Curriculum, the socially-critical school, and full service schooling

My theoretical work in curriculum studies has been concerned with the development and reconstruction of reproduction theory, for example in Curriculum Theorising: Beyond Reproduction Theory (with Lindsay Fitzclarence), Deakin University Press, 1986.  This line of theoretical work was further developed through an Australian Research Council-funded project “Educational Reform in Australia, 1972-88”, and has led to a variety of publications.  One of my recent publications in curriculum is “System and lifeworld and the conditions of learning in late modernity” (Curriculum Studies, 2000, vol.6, no.3, pp.269-305).
More practically, I contributed to debates about curriculum in Australia through the development of the notion of ‘the socially-critical school’, first outlined in a brief monograph Orientations to Curriculum and Transition: Towards the Socially-Critical School (with Peter Cole and Dale Suggett), Victorian Institute of Secondary Education, Melbourne, 1983.  The theme of social justice in and through education remains central to my work.

In 1980, I was one of a team conducting innovative case studies of schools aimed at illuminating issues of alienation.  The results appeared in the book (by Peter Fensham, Colin Power, David Tripp and Stephen Kemmis) Alienation from Schooling (Routledge and Kegan Paul, London, 1986), including my fictionalized case study of “Addison Hills” High School.  In 1981-3, I directed a multi-site case study evaluation of the Victorian Transition Education Program, a Commonwealth-funded program aimed at enhancing schools’ responses to the problem of transition from school to work or further study at a time of growing unemployment.  This study was reported in a book Transition and Reform in the Victorian Transition Education Program (by Stephen Kemmis, David Dawkins, Lynton Brown, Barbara Cramer and Terry Reilly;  published by the Transition Education Advisory Committee, Victoria, 1983).  The evaluation team also produced twenty-four case studies of transition projects in schools and TAFE colleges, and a number of discussion papers.  In 1985-6, I co-directed an evaluation of the Commonwealth’s Participation and Equity Program in Victoria, the successor program to the Transition Education Program.  By now, unemployment in Australia, especially youth unemployment, was at a level unprecedented since the Great Depression, and governments were committed to significantly improving Year 12 retention rates – promoting school and curriculum reforms aimed at encouraging students to stay in school longer.  The evaluation of the Program was published in Dilemmas of Reform:  The Participation and Equity Program in Victorian Schools (by Fazal Rizvi and Stephen Kemmis;  Deakin Institute for Studies in Education, Deakin University, Geelong, Victoria, 1987).  These studies threw light on the issues of school alienation and the response of schools to initiatives aimed at meeting the needs of young people previously under-represented in schooling in the post-compulsory years.  They also contributed to contemporary debates about the connections between social justice and education as the issues were played out in school organization, curriculum, pedagogy and assessment practices of the 1980s.

Since late 1997, I have been working with colleagues to develop and investigate the theory and practice of ‘full service schooling’ – especially the community development approach to full service schooling..  Collaborators in this endeavour have included the Australian Council for Equity through Education, the Australian National Schools Network, and the Myer Full Service Schools Project (coordinated by Berry Street and Banksia Secondary College).  In April 2000, the Australian Centre for Equity through Education published a kit of materials about the work of a research circle of schools and colleagues exploring the theory and practice of full service schooling using an action research approach;  the kit includes my case study of the project The Full Service Schools Story (which contains an updated version of a presentation on social justice and education given at a Community Consultation Day at Banksia Secondary College).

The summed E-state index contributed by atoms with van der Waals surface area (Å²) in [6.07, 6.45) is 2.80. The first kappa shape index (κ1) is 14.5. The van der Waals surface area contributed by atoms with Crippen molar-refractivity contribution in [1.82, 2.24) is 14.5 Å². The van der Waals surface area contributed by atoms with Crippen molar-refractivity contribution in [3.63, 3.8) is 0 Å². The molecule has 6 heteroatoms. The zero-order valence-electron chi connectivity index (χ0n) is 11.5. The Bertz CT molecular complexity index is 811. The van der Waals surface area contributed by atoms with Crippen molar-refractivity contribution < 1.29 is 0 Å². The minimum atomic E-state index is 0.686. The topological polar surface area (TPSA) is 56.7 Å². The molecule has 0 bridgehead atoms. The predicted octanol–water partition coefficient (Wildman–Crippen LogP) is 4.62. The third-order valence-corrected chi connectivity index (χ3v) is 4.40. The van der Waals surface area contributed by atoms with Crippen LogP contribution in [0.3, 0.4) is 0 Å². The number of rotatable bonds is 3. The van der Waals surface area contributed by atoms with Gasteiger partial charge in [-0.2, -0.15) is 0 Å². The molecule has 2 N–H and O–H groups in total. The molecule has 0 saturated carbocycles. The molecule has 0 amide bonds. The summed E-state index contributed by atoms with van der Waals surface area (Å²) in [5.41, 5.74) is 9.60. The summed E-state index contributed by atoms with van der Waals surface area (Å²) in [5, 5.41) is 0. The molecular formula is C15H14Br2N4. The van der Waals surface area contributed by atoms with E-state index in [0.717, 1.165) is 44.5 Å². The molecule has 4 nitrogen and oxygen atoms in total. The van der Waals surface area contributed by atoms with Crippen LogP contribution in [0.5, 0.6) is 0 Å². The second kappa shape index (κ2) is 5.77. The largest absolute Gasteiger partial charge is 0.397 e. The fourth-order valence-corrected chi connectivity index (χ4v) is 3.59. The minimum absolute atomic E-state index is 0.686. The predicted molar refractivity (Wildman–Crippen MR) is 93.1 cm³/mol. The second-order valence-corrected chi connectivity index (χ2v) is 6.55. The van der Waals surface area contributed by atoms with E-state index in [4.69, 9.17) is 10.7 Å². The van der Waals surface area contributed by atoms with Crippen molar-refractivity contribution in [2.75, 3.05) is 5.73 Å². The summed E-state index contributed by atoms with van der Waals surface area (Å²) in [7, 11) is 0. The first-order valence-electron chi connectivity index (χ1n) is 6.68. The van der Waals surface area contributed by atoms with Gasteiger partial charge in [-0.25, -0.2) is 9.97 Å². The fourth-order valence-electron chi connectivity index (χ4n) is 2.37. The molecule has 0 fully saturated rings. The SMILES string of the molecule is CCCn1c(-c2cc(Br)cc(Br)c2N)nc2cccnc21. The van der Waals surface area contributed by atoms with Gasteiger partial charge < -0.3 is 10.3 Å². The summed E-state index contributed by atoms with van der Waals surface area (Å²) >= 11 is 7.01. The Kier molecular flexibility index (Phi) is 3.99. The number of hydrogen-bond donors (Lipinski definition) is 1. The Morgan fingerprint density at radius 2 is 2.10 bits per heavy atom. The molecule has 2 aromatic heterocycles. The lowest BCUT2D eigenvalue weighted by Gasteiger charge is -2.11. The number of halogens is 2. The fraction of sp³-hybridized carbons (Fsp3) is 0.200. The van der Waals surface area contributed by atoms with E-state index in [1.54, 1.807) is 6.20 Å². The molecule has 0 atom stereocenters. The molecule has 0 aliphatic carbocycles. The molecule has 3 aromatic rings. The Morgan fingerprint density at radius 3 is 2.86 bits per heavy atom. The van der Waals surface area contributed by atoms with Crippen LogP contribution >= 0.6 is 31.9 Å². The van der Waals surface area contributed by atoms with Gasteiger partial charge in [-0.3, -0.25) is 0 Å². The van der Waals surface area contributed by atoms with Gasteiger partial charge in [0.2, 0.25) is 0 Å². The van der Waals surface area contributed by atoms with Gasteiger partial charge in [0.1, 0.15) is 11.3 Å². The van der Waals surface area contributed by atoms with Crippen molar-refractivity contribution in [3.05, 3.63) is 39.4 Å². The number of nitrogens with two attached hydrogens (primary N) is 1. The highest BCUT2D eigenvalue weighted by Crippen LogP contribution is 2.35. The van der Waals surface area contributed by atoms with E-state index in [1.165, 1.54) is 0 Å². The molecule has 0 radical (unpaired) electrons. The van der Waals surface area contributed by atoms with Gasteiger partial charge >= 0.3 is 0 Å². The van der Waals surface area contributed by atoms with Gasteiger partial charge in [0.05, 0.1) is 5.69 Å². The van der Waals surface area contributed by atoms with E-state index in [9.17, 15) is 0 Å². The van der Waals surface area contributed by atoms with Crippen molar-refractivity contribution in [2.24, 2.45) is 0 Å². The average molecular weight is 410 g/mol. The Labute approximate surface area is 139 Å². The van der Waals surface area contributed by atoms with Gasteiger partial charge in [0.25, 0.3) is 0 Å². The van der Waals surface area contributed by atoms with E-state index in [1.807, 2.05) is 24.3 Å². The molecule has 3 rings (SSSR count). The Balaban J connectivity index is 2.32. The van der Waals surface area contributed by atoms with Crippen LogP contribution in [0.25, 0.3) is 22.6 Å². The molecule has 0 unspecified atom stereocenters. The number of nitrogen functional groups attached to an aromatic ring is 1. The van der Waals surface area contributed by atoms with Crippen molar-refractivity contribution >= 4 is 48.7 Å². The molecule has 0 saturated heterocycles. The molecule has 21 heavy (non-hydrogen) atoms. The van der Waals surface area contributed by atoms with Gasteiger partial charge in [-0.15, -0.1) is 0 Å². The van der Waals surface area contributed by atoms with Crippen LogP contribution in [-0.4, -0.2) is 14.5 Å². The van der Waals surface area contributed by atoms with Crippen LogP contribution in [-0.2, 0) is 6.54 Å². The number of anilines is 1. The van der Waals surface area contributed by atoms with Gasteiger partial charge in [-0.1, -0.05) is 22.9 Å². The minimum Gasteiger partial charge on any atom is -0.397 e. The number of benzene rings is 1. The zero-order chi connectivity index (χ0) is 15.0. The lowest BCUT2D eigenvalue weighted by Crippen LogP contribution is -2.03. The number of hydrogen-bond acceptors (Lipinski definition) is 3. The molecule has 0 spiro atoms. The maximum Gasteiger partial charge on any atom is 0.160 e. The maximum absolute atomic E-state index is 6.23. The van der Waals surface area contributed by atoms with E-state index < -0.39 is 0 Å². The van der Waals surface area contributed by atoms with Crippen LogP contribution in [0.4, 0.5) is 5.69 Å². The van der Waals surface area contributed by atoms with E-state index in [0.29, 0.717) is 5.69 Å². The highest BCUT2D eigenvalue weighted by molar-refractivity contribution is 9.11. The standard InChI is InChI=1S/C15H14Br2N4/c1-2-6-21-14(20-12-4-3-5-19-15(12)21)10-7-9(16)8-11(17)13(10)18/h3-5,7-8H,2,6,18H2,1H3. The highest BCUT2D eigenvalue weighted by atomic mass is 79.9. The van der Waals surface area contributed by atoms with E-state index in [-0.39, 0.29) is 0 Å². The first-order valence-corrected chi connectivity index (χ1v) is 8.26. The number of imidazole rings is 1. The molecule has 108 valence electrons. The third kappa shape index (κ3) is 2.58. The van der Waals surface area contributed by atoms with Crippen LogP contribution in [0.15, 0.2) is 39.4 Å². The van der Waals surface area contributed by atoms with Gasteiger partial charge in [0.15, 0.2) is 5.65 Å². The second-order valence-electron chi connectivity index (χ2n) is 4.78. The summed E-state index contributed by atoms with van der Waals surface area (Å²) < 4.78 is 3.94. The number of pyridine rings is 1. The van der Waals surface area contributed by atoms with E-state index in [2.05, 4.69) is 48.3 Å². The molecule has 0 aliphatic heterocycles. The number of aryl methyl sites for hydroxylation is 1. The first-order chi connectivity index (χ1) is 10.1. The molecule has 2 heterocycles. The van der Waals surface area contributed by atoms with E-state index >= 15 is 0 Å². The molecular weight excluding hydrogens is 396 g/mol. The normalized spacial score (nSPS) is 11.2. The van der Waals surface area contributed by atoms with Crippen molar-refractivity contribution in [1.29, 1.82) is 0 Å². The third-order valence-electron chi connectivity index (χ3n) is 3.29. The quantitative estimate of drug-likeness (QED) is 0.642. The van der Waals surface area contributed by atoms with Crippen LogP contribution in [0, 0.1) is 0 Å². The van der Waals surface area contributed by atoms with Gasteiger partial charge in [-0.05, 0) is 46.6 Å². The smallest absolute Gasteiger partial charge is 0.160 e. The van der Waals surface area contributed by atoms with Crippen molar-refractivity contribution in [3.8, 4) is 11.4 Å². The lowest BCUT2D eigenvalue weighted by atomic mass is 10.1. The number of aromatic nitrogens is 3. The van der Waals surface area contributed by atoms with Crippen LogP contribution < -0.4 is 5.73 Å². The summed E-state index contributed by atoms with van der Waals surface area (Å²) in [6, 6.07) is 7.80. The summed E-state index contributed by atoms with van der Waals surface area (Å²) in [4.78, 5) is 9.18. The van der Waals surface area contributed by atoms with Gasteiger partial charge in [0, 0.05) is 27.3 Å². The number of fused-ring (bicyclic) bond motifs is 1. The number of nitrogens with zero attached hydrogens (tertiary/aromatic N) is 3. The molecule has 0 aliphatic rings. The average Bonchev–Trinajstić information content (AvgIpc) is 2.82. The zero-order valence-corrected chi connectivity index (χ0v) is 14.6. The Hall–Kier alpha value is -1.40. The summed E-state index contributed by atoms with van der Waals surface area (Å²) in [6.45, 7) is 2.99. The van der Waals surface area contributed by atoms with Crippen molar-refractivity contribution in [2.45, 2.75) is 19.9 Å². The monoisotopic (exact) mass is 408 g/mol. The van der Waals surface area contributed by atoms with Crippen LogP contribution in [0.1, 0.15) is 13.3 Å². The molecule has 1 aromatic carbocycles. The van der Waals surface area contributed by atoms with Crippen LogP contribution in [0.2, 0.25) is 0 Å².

My other publications on full service schooling include:  ‘Building a Community of Practice:  Developing Full Service Schools” (presentation to an ACEE conference in Sydney in  September, 1998);  “The Aspirations of the Full Service School:  Individual and Community Development” (with Theresa Lynch;  prepared for the Myer FSS Project, June, 2000);  “Full Service Schooling:  Developing Students and Communities” (a paper for a conference on FSS at Penrith, NSW, August, 2000);  and  “Full Service Schooling”, Independent Education, vol.30, no.3, October 2000, pp.27-8.

My interest in practitioner research led to an invitation to prepare a commissioned paper (with Viv White of the Australian National Schools Network) The Research Functions of the Victorian Institute of Teaching for the Ministerial Advisory Group on the Victorian Institute of Teaching.  The paper argues the case that the Institute should promote and support research by teachers and schools in addition to its roles in registering teachers and accrediting teacher education programs.

At the invitation of the Australian Association for Research in Education, I presented the 2000 Radford Lecture at the Association’s Annual Conference in December 2000.  My lecture, Educational Research and Evaluation:  Opening Communicative Space, advocated more inclusive approaches to research and evaluation (especially to include practitioners and others) and the roles for research and evaluation that contribute to the public sphere and the development of social movements. (In 2001, it was published in The Australian Educational Researcher, vol. 28, no.1, pp.1-30.)  A year later, in 2001, I accepted the Association’s invitation to become an Honorary Life Member.